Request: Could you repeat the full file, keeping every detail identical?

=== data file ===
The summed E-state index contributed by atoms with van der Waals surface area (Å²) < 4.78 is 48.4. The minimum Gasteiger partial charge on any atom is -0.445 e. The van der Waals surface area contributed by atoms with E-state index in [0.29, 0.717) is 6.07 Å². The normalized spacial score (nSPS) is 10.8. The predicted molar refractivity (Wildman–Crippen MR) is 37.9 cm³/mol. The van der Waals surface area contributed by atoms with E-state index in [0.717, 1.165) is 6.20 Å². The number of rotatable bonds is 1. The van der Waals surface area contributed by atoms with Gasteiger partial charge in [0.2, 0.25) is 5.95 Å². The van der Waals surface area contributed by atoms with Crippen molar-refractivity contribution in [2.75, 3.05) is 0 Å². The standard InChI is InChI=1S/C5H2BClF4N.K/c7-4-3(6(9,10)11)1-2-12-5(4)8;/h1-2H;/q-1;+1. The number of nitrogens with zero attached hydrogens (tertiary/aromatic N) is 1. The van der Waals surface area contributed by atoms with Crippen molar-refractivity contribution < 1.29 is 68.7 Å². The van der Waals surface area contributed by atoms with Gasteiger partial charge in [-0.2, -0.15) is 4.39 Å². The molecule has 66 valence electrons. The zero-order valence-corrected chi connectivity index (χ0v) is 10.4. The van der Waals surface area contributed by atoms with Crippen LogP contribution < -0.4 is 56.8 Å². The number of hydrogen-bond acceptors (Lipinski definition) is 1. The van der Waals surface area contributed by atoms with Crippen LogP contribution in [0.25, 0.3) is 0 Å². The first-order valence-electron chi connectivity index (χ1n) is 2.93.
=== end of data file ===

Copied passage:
The summed E-state index contributed by atoms with van der Waals surface area (Å²) < 4.78 is 48.4. The minimum Gasteiger partial charge on any atom is -0.445 e. The van der Waals surface area contributed by atoms with E-state index in [0.29, 0.717) is 6.07 Å². The normalized spacial score (nSPS) is 10.8. The predicted molar refractivity (Wildman–Crippen MR) is 37.9 cm³/mol. The van der Waals surface area contributed by atoms with E-state index in [0.717, 1.165) is 6.20 Å². The number of rotatable bonds is 1. The van der Waals surface area contributed by atoms with Gasteiger partial charge in [0.2, 0.25) is 5.95 Å². The van der Waals surface area contributed by atoms with Crippen molar-refractivity contribution in [2.75, 3.05) is 0 Å². The standard InChI is InChI=1S/C5H2BClF4N.K/c7-4-3(6(9,10)11)1-2-12-5(4)8;/h1-2H;/q-1;+1. The number of nitrogens with zero attached hydrogens (tertiary/aromatic N) is 1. The van der Waals surface area contributed by atoms with Crippen molar-refractivity contribution < 1.29 is 68.7 Å². The van der Waals surface area contributed by atoms with Gasteiger partial charge in [-0.2, -0.15) is 4.39 Å². The molecule has 66 valence electrons. The zero-order valence-corrected chi connectivity index (χ0v) is 10.4. The van der Waals surface area contributed by atoms with Crippen LogP contribution < -0.4 is 56.8 Å². The number of hydrogen-bond acceptors (Lipinski definition) is 1. The van der Waals surface area contributed by atoms with Crippen LogP contribution in [0.25, 0.3) is 0 Å². The first-order valence-electron chi connectivity index (χ1n) is 2.93.